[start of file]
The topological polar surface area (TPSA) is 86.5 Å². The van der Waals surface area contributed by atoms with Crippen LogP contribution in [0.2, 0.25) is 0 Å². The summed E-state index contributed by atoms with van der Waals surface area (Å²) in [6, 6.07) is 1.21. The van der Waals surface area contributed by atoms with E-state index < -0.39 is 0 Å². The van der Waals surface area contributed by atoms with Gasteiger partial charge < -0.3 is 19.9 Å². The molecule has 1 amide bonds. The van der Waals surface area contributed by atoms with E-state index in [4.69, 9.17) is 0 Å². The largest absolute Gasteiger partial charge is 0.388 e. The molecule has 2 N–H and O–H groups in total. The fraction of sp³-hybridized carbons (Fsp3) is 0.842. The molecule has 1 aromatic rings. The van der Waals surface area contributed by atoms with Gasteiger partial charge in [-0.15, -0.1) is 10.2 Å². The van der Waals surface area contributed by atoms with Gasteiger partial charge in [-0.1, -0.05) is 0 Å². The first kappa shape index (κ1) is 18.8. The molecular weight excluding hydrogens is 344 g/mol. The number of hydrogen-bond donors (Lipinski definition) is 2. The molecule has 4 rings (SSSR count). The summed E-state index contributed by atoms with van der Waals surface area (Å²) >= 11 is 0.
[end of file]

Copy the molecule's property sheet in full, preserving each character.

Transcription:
The topological polar surface area (TPSA) is 86.5 Å². The van der Waals surface area contributed by atoms with Crippen LogP contribution in [0.2, 0.25) is 0 Å². The summed E-state index contributed by atoms with van der Waals surface area (Å²) in [6, 6.07) is 1.21. The van der Waals surface area contributed by atoms with E-state index < -0.39 is 0 Å². The van der Waals surface area contributed by atoms with Gasteiger partial charge < -0.3 is 19.9 Å². The molecule has 1 amide bonds. The van der Waals surface area contributed by atoms with E-state index in [4.69, 9.17) is 0 Å². The largest absolute Gasteiger partial charge is 0.388 e. The molecule has 2 N–H and O–H groups in total. The fraction of sp³-hybridized carbons (Fsp3) is 0.842. The molecule has 1 aromatic rings. The van der Waals surface area contributed by atoms with Gasteiger partial charge in [-0.15, -0.1) is 10.2 Å². The van der Waals surface area contributed by atoms with Gasteiger partial charge in [-0.1, -0.05) is 0 Å². The first kappa shape index (κ1) is 18.8. The molecular weight excluding hydrogens is 344 g/mol. The number of hydrogen-bond donors (Lipinski definition) is 2. The molecule has 4 rings (SSSR count). The summed E-state index contributed by atoms with van der Waals surface area (Å²) >= 11 is 0.